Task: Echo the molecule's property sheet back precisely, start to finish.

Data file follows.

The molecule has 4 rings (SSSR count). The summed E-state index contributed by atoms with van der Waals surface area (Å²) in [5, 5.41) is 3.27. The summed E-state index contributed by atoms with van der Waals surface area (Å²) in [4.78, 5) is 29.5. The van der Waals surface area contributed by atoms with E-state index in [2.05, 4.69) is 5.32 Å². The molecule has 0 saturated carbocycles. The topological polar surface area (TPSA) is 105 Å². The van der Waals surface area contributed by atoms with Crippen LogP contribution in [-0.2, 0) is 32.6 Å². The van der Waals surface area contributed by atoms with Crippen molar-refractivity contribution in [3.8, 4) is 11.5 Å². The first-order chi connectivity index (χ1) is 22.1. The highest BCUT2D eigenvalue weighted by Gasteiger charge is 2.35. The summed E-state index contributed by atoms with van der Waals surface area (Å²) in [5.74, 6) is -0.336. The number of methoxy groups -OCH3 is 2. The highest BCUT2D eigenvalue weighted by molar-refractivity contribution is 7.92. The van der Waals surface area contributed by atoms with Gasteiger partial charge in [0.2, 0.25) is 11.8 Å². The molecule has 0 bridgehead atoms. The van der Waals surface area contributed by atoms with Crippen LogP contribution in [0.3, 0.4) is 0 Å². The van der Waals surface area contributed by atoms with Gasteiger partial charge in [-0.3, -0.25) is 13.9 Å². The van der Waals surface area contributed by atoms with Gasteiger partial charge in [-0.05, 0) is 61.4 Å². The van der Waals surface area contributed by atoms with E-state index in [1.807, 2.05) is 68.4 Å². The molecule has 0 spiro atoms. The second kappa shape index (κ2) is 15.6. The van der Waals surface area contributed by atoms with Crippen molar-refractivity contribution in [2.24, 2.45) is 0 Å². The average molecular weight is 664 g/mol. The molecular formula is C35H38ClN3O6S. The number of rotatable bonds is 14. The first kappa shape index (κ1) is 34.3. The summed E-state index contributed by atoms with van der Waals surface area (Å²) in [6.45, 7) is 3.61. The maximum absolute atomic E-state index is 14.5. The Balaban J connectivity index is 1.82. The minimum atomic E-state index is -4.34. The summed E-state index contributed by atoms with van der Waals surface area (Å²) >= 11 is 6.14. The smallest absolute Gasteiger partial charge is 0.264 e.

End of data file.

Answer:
The molecule has 4 rings (SSSR count). The summed E-state index contributed by atoms with van der Waals surface area (Å²) in [5, 5.41) is 3.27. The summed E-state index contributed by atoms with van der Waals surface area (Å²) in [4.78, 5) is 29.5. The van der Waals surface area contributed by atoms with E-state index in [2.05, 4.69) is 5.32 Å². The molecule has 0 saturated carbocycles. The topological polar surface area (TPSA) is 105 Å². The van der Waals surface area contributed by atoms with Crippen LogP contribution in [-0.2, 0) is 32.6 Å². The van der Waals surface area contributed by atoms with Crippen molar-refractivity contribution in [3.8, 4) is 11.5 Å². The first-order chi connectivity index (χ1) is 22.1. The highest BCUT2D eigenvalue weighted by Gasteiger charge is 2.35. The summed E-state index contributed by atoms with van der Waals surface area (Å²) in [5.74, 6) is -0.336. The number of methoxy groups -OCH3 is 2. The highest BCUT2D eigenvalue weighted by molar-refractivity contribution is 7.92. The van der Waals surface area contributed by atoms with Gasteiger partial charge in [0.2, 0.25) is 11.8 Å². The molecule has 0 bridgehead atoms. The van der Waals surface area contributed by atoms with Crippen LogP contribution in [0.3, 0.4) is 0 Å². The van der Waals surface area contributed by atoms with Gasteiger partial charge in [-0.3, -0.25) is 13.9 Å². The van der Waals surface area contributed by atoms with Gasteiger partial charge in [-0.05, 0) is 61.4 Å². The van der Waals surface area contributed by atoms with E-state index in [1.807, 2.05) is 68.4 Å². The molecule has 0 spiro atoms. The second kappa shape index (κ2) is 15.6. The van der Waals surface area contributed by atoms with Crippen molar-refractivity contribution in [2.24, 2.45) is 0 Å². The average molecular weight is 664 g/mol. The molecular formula is C35H38ClN3O6S. The number of rotatable bonds is 14. The first kappa shape index (κ1) is 34.3. The summed E-state index contributed by atoms with van der Waals surface area (Å²) in [6.45, 7) is 3.61. The maximum absolute atomic E-state index is 14.5. The Balaban J connectivity index is 1.82. The minimum atomic E-state index is -4.34. The summed E-state index contributed by atoms with van der Waals surface area (Å²) >= 11 is 6.14. The smallest absolute Gasteiger partial charge is 0.264 e.